• Interaction of ENSO-driven Flood Variability and Anthropogenic Changes in Driving Channel Evolution: Corryong/ Nariel Creek, Australia

      Teo, Elisha A.; Marren, Philip M.; University of Melbourne (Taylor & Francis, 2015-09-03)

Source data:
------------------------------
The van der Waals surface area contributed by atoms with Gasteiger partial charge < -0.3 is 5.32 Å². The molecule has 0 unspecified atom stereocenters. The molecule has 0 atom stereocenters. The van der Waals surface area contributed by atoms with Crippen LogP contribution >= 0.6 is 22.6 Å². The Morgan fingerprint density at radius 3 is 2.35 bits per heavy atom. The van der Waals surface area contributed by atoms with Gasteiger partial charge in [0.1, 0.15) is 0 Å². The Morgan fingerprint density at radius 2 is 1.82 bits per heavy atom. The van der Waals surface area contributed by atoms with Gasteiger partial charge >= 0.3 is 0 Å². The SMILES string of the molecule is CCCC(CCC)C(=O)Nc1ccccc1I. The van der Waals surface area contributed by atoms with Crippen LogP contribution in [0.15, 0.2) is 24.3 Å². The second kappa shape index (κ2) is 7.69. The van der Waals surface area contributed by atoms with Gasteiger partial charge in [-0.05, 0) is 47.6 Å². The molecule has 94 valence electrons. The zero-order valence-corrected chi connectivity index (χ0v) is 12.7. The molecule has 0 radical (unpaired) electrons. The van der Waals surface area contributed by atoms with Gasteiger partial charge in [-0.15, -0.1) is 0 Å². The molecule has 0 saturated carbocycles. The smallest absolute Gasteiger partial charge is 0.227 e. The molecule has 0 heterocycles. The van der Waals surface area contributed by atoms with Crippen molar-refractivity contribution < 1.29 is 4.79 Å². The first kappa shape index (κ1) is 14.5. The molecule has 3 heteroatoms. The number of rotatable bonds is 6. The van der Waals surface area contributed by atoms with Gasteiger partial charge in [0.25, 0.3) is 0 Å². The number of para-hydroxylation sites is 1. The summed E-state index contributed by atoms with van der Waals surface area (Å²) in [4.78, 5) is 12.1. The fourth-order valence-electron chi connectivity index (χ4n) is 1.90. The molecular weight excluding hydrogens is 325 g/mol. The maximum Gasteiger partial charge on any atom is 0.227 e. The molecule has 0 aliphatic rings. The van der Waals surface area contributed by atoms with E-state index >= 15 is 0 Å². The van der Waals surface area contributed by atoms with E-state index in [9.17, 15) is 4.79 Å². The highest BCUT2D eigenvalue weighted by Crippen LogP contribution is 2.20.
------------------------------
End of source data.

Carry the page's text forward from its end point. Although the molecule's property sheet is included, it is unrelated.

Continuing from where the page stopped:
Understanding the relative contributions of climatic and anthropogenic drivers of channel change are important to inform river management, especially in the context of environmental change. This global debate is especially pertinent in Australia as catchments have been severely altered since recent European settlement, and there is also strong evidence of cyclical climate variability controlling environmental systems. Corryong/Nariel Creek is an ideal setting to further study the interaction between climate and anthropogenic changes on channel evolution as it has experienced both significant periods of flood and drought, controlled by the El Niño Southern Oscillation (ENSO), and extensive anthropogenic changes. Since European settlement the floodplain has been completely cleared, the riparian zone almost entirely invaded by willows, and every reach of the channel has experienced some form of direct channel modification. Through the combined analysis of channel evolution, climate changes and anthropogenic history of the river it was found that both the ENSO-driven climate and anthropogenic drivers are significant, although at different scales of channel change. Significant straightening in response to land clearing in the early twentieth century occurred before any records of direct channel modifications. Following this, most river management works were in response to instabilities created in the clearing period, or to instabilities created by flooding triggering a new phase of instability in reaches which had already undergone stabilisation works. Overall, human activities triggered channel instability via land clearing, and management works since then generally exacerbated erosion during high flows that are driven by climate fluctuations. This research raises the interesting question of whether rivers in Australia have become more responsive to the ENSO cycle since the clearing of catchment and riparian vegetation, or whether the past response to climate variability was different.